Confidence in any relationship grows when people are able to trust each other and realize that each one has the other’s best interests at heart. In the same way, confident Christians must learn to trust that God loves them.
One of the most self-defeating beliefs many Christians maintain is that they are nothing more than forgiven sinners. But according to Scripture, that isn’t even possible. A person is either one or the other: forgiven or a sinner.
Once we have received forgiveness, we are free from sin and no longer sinners. We have been made saints in Christ. We are also made free from the nagging voice of condemnation—or at least, it is now possible for us to be free.
Sadly, for too many, the Christian life is filled with feelings of condemnation and a nagging sense that God is disappointed with them in some way. A condemned person has been found guilty and sentenced to punishment for a crime. Thus, to be condemned specifically means to pronounce a person guilty.
Because we know that Jesus took our punishment for sin, we also know that we are without guilt. Therefore, if we choose to live with condemnation, we are also choosing to ignore the depth of the work Jesus has done for us.
We see one example of how deep God’s love runs in the account of the woman who was brought to Jesus after being caught in the very act of adultery (John 8:3-12). But Jesus refused to condemn the woman. In fact, He told the accusing, self-righteous scribes and Pharisees that they could condemn her only if they had no sin. Of course, not one of them would go so far as to claim himself sinless, as a result, the woman’s accusers dispersed.
Then in verses 10 and 11, Jesus gives us a very powerful insight:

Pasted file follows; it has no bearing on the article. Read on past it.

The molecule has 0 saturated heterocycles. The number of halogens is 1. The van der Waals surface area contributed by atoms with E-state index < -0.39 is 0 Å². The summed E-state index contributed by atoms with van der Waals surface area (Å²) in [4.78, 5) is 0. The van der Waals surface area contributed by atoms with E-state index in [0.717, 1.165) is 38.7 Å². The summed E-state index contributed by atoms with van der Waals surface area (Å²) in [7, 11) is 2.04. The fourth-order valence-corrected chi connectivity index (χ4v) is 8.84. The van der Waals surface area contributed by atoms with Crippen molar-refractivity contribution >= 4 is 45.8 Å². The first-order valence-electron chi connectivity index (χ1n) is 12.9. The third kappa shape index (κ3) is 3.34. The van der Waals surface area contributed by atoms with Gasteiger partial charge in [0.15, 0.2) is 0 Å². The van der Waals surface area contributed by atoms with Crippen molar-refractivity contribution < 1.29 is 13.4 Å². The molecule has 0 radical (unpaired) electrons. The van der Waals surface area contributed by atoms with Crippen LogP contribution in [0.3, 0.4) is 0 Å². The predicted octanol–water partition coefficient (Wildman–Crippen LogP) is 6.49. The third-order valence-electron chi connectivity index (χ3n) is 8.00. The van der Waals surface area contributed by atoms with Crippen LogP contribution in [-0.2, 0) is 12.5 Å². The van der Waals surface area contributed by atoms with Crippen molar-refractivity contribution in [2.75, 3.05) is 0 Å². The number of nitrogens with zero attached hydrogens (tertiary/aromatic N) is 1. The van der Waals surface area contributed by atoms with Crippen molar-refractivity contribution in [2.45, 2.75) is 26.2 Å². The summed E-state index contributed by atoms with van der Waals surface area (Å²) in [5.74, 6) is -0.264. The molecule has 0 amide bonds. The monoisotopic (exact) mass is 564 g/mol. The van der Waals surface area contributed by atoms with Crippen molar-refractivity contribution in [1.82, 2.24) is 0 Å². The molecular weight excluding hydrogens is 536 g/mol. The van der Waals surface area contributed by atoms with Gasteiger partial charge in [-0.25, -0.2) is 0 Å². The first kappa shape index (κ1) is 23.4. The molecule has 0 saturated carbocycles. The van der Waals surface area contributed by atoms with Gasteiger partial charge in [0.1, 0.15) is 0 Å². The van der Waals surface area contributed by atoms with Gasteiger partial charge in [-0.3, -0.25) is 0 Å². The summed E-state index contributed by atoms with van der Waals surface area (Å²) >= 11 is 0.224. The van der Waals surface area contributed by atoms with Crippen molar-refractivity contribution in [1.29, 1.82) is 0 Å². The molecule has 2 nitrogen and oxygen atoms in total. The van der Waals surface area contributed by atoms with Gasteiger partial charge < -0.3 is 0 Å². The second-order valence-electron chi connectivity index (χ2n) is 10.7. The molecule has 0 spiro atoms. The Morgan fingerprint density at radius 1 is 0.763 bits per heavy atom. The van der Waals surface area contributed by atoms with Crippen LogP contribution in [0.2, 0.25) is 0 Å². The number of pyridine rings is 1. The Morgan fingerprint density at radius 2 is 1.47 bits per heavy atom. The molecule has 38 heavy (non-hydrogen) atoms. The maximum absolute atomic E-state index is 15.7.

“When Jesus had raised Himself up and saw no one but the woman, He said to her, ‘Woman, where are those accusers of yours? Has no one condemned you?’ She said, ‘No one, Lord.’ And Jesus said to her, ‘Neither do I condemn you; go and sin no more'” (NKJV).
Although the Law demanded that this woman be taken outside the city walls and stoned to death, Jesus didn’t hold her to the Law. Instead, He revealed a higher law: the royal law of God’s perfect love.
Religion had made those accusers harsh and heartless, and it does the same thing today. When someone is caught in sin as this woman was, the religiously calloused will immediately write that person off. And if any trouble comes to that person, the religious just dismiss it as an example of someone getting what he or she deserved.
Jesus didn’t condemn the woman caught in adultery, nor does He condemn any sinner or saint who is caught in sin. Instead, Jesus forgives and empowers them to live above sin. He isn’t soft on sin or its consequences. Jesus is, however, committed to unconditional love that will see anyone through tough times.
In John 3:17, Jesus reveals His true assignment:
“For God did not send His Son into the world to condemn the world, but that the world through Him might be saved.”
If God doesn’t condemn us, we need not accept the condemnation of others or even of ourselves. Nor can we allow ourselves to condemn others who may be caught in a snare or trap of sin. We are not guilty!